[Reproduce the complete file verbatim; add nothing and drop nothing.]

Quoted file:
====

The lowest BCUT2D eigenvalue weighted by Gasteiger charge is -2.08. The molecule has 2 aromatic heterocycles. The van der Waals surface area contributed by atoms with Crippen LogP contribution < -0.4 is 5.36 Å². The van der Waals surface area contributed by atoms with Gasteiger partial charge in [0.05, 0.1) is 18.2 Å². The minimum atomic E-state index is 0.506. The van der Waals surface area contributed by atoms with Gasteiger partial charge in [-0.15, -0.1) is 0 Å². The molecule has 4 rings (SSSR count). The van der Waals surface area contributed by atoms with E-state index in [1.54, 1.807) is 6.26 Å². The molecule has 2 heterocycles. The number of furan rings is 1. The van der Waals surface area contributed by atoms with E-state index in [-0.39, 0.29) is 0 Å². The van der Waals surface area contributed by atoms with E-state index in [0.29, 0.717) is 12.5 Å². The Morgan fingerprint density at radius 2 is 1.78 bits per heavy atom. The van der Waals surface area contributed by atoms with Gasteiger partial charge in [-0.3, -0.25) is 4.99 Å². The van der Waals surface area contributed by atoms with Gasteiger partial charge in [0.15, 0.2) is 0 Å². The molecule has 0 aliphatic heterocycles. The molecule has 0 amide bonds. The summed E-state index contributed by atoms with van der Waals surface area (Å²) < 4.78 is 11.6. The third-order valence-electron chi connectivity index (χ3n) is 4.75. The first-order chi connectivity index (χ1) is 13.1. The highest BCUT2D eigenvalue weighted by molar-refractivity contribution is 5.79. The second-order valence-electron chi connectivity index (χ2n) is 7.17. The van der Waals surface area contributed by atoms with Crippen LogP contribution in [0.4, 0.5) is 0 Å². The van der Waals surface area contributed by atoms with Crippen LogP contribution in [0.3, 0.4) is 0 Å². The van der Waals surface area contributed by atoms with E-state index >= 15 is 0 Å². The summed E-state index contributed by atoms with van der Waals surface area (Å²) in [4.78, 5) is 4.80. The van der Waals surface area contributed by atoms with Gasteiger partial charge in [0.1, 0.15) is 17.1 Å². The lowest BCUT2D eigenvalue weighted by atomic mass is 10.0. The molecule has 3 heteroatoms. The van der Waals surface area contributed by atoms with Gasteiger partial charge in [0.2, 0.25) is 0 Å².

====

The lowest BCUT2D eigenvalue weighted by Gasteiger charge is -2.08. The molecule has 2 aromatic heterocycles. The van der Waals surface area contributed by atoms with Crippen LogP contribution < -0.4 is 5.36 Å². The van der Waals surface area contributed by atoms with Gasteiger partial charge in [0.05, 0.1) is 18.2 Å². The minimum atomic E-state index is 0.506. The van der Waals surface area contributed by atoms with Gasteiger partial charge in [-0.15, -0.1) is 0 Å². The molecule has 4 rings (SSSR count). The van der Waals surface area contributed by atoms with E-state index in [1.54, 1.807) is 6.26 Å². The molecule has 2 heterocycles. The number of furan rings is 1. The van der Waals surface area contributed by atoms with E-state index in [-0.39, 0.29) is 0 Å². The van der Waals surface area contributed by atoms with E-state index in [0.29, 0.717) is 12.5 Å². The Morgan fingerprint density at radius 2 is 1.78 bits per heavy atom. The van der Waals surface area contributed by atoms with Gasteiger partial charge in [-0.3, -0.25) is 4.99 Å². The van der Waals surface area contributed by atoms with Gasteiger partial charge in [0.15, 0.2) is 0 Å². The molecule has 0 aliphatic heterocycles. The molecule has 0 amide bonds. The summed E-state index contributed by atoms with van der Waals surface area (Å²) < 4.78 is 11.6. The third-order valence-electron chi connectivity index (χ3n) is 4.75. The first-order chi connectivity index (χ1) is 13.1. The highest BCUT2D eigenvalue weighted by molar-refractivity contribution is 5.79. The second-order valence-electron chi connectivity index (χ2n) is 7.17. The van der Waals surface area contributed by atoms with Crippen LogP contribution in [0.4, 0.5) is 0 Å². The van der Waals surface area contributed by atoms with Crippen LogP contribution in [0.3, 0.4) is 0 Å². The van der Waals surface area contributed by atoms with E-state index >= 15 is 0 Å². The summed E-state index contributed by atoms with van der Waals surface area (Å²) in [4.78, 5) is 4.80. The van der Waals surface area contributed by atoms with Gasteiger partial charge in [0.1, 0.15) is 17.1 Å². The lowest BCUT2D eigenvalue weighted by atomic mass is 10.0. The molecule has 3 heteroatoms. The van der Waals surface area contributed by atoms with Gasteiger partial charge in [0.2, 0.25) is 0 Å².